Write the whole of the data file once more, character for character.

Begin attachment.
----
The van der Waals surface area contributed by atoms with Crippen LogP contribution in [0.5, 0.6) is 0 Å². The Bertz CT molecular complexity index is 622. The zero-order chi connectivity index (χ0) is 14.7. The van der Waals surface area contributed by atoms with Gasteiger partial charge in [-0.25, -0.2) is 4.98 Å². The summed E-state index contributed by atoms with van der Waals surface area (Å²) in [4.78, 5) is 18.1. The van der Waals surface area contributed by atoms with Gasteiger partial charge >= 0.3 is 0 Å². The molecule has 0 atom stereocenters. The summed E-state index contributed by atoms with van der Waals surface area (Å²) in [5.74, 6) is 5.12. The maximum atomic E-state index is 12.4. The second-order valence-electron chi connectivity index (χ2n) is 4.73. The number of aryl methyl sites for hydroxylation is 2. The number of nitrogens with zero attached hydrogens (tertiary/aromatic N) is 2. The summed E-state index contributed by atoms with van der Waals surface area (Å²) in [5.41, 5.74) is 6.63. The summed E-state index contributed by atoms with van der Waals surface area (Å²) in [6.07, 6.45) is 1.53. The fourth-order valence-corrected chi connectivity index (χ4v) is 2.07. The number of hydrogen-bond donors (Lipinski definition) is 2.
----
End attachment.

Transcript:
The van der Waals surface area contributed by atoms with Crippen LogP contribution in [0.5, 0.6) is 0 Å². The Bertz CT molecular complexity index is 622. The zero-order chi connectivity index (χ0) is 14.7. The van der Waals surface area contributed by atoms with Gasteiger partial charge in [-0.25, -0.2) is 4.98 Å². The summed E-state index contributed by atoms with van der Waals surface area (Å²) in [4.78, 5) is 18.1. The van der Waals surface area contributed by atoms with Gasteiger partial charge >= 0.3 is 0 Å². The molecule has 0 atom stereocenters. The summed E-state index contributed by atoms with van der Waals surface area (Å²) in [5.74, 6) is 5.12. The maximum atomic E-state index is 12.4. The second-order valence-electron chi connectivity index (χ2n) is 4.73. The number of aryl methyl sites for hydroxylation is 2. The number of nitrogens with zero attached hydrogens (tertiary/aromatic N) is 2. The summed E-state index contributed by atoms with van der Waals surface area (Å²) in [5.41, 5.74) is 6.63. The summed E-state index contributed by atoms with van der Waals surface area (Å²) in [6.07, 6.45) is 1.53. The fourth-order valence-corrected chi connectivity index (χ4v) is 2.07. The number of hydrogen-bond donors (Lipinski definition) is 2.